(Note: These comments were from November 2007)
I am a County of Merced resident. My husband & I own 3 separate parcels totaling approximately 80 acres. We farm walnuts. All of our land is in the Williamson Act, all of it on Vinewood Ave. in Livingston. The first week in August of this year, we discovered the City of Livingston was targeting our land for expansion of its Domestic Wastewater Treatment Plant. We learned of this by chance when the City sent an appraiser to a neighboring farm, attempting to buy his land. This land is outside the city’s sphere of influence, and outside it’s fifty year planning area. This land is in production, and was not for sale.
In June of 2006 the City of Livingston bought the parcel next to us, 54.6 acres also outside its sphere of influence. The staff report prepared for the purchase of this property said it was needed for expansion of the Livingston domestic wastewater treatment plant. The funds for this purchase came from the domestic wastewater treatment fund.
At the August 7th, 2007 City Council Meeting I asked how the city could target land outside its sphere of influence. I asked how the city planned to get my land since we don’t want to sell. I was told by the City Manager that there were procedures the city could use to get my land.
I and other Vinewood Ave. farmers have asked in public meetings for the City of Livingston to consider alternative sites for their percolation ponds. In the August 21st edition of the Merced Sun Star, City Manager Warne said westward expansion of the sewer plant is needed because the city wants the discharge ponds to be farther away from densely populated areas. At the present time, there is no densely populated area anywhere near the sewer.
The City has now approved a new Park Master Plan. The land they bought with their sewer funds has now morphed into a community park. A community park with lighted athletic fields and a thirteen million dollar development price tag. I asked at a public meeting how property bought from sewer funds could be used for a park, and was told dual usage. Cities do it all the time.
At the last Livingston City Council Meeting, they discussed the possibility of putting four soccer fields on this land immediately. A Livingston resident asked, how can you do this, it is County land. A City official said, oh we just have to have a meeting with Merced County planning. After raising very real concerns about having soccer fields next to an agricultural operation, one City Councilman went so far as to state that our objections are not valid because we are not part of the Livingston community since (we) are county residents.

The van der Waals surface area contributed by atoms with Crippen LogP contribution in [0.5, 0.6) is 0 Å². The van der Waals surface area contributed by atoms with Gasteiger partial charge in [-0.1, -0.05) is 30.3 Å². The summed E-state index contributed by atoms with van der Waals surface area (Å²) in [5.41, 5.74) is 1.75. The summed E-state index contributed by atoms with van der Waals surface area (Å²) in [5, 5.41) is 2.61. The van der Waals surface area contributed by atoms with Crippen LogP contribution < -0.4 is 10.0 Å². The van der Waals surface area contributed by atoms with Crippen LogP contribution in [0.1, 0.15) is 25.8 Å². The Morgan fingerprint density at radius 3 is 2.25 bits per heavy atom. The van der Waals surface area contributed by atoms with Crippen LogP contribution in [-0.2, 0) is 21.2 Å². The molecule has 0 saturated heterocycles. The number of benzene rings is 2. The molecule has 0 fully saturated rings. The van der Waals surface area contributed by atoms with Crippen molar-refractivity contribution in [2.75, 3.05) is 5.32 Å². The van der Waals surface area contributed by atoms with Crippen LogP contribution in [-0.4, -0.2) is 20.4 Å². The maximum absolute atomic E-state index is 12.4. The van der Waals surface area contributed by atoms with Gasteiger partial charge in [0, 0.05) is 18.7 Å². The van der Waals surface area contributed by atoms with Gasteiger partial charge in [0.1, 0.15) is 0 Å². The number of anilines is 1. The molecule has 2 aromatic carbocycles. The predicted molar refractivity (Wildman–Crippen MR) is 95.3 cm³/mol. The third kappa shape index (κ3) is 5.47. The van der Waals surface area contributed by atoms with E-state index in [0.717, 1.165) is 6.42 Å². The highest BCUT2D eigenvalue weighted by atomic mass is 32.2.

At the last Livingston Planning Commission hearing discussing the General Plan Comments, the City is now asserting that they don’t need this land for their sewer plant after all. Oops! They don’t need the land they already bought, but are still actively pursuing purchasing more land outside their sphere of influence? They don’t need the land they paid almost one and one half million dollars for?
The land the City purchased, and the land they are trying to purchase, is not in the city of Livingston’s sphere of influence. It is not in their fifty-year planning area. This land is not included in their EIR. This land is under the jurisdiction of Merced County. This land is designated agricultural in the County of Merced’s general plan. The City of Livingston is planning uses for this land without any consultation with or approval by Merced County. No environmental documents have been filed on this land. In fact, the Livingston City Manager told me that none were necessary.
I am here today, imploring the County of Merced to protect my farmland.
The relationship between the county farmers and city officials has become strained and adversarial. People may blame me for this, but when my land was threatened with eminent domain in a public forum, I had no other recourse but to begin speaking out.
Development of a park on this property would be growth inducing.
Soccer tournaments and walnut harvesting are not compatible.
How can a City go outside its sphere of influence to dictate land use?
Where are the Environmental Documents?
Where is the City of Livingston going to stop?
The land west of Washington Blvd. must be preserved as agricultural. I don’t consider sewer percolation ponds as ag usage.
If the county does not exercise its authority over this land, then the rest of the ag property along Vinewood Ave. will fall like dominoes.
I know developers have a strong influence in this county. But along Vinewood Ave. and Vinewood Circle in Livingston, there are more than a few farmers who do not want to develop their land. We want to farm. I am asking the Board of Supervisors of Merced County to help us to keep farming.
16181 Vinewood Ave.
Livingston, Ca. 95334